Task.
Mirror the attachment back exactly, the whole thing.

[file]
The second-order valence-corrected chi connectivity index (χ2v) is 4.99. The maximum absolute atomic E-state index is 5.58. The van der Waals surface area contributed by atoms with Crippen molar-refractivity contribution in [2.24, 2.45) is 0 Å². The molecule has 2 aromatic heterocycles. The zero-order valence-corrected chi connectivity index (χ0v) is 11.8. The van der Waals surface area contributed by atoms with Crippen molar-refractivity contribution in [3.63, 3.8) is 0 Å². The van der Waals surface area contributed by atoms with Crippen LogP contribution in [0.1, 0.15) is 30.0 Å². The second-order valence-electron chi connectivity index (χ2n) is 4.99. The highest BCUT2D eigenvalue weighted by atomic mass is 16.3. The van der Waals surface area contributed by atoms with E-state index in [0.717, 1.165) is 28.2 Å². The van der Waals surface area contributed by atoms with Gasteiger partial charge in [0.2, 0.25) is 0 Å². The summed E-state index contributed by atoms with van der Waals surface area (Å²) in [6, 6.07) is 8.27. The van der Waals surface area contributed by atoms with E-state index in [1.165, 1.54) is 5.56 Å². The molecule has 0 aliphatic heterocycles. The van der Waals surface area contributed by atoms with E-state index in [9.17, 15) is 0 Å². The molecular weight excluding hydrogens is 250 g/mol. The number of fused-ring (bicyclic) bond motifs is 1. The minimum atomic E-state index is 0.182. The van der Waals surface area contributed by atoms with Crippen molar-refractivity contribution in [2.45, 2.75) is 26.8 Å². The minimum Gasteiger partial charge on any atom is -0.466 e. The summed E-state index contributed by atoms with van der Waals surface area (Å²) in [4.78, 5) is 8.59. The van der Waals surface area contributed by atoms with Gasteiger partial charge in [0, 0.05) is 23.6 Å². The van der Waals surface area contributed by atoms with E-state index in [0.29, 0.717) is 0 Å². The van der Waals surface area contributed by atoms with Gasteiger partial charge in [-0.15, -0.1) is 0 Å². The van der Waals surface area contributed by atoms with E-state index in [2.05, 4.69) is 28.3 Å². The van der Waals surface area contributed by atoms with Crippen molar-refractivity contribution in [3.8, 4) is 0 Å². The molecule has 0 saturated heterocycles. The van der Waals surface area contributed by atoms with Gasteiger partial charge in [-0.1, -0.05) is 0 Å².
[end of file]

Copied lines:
The second-order valence-corrected chi connectivity index (χ2v) is 4.99. The maximum absolute atomic E-state index is 5.58. The van der Waals surface area contributed by atoms with Crippen molar-refractivity contribution in [2.24, 2.45) is 0 Å². The molecule has 2 aromatic heterocycles. The zero-order valence-corrected chi connectivity index (χ0v) is 11.8. The van der Waals surface area contributed by atoms with Crippen molar-refractivity contribution in [3.63, 3.8) is 0 Å². The van der Waals surface area contributed by atoms with Crippen LogP contribution in [0.1, 0.15) is 30.0 Å². The second-order valence-electron chi connectivity index (χ2n) is 4.99. The highest BCUT2D eigenvalue weighted by atomic mass is 16.3. The van der Waals surface area contributed by atoms with E-state index in [0.717, 1.165) is 28.2 Å². The van der Waals surface area contributed by atoms with Gasteiger partial charge in [0.2, 0.25) is 0 Å². The summed E-state index contributed by atoms with van der Waals surface area (Å²) in [6, 6.07) is 8.27. The van der Waals surface area contributed by atoms with E-state index in [1.165, 1.54) is 5.56 Å². The molecule has 0 aliphatic heterocycles. The van der Waals surface area contributed by atoms with E-state index in [9.17, 15) is 0 Å². The molecular weight excluding hydrogens is 250 g/mol. The number of fused-ring (bicyclic) bond motifs is 1. The minimum atomic E-state index is 0.182. The van der Waals surface area contributed by atoms with Crippen molar-refractivity contribution in [2.45, 2.75) is 26.8 Å². The minimum Gasteiger partial charge on any atom is -0.466 e. The summed E-state index contributed by atoms with van der Waals surface area (Å²) in [4.78, 5) is 8.59. The van der Waals surface area contributed by atoms with Gasteiger partial charge in [0, 0.05) is 23.6 Å². The van der Waals surface area contributed by atoms with E-state index in [0.29, 0.717) is 0 Å². The van der Waals surface area contributed by atoms with Gasteiger partial charge in [-0.15, -0.1) is 0 Å². The van der Waals surface area contributed by atoms with E-state index in [2.05, 4.69) is 28.3 Å². The van der Waals surface area contributed by atoms with Crippen molar-refractivity contribution in [3.8, 4) is 0 Å². The molecule has 0 saturated heterocycles. The van der Waals surface area contributed by atoms with Gasteiger partial charge in [-0.1, -0.05) is 0 Å².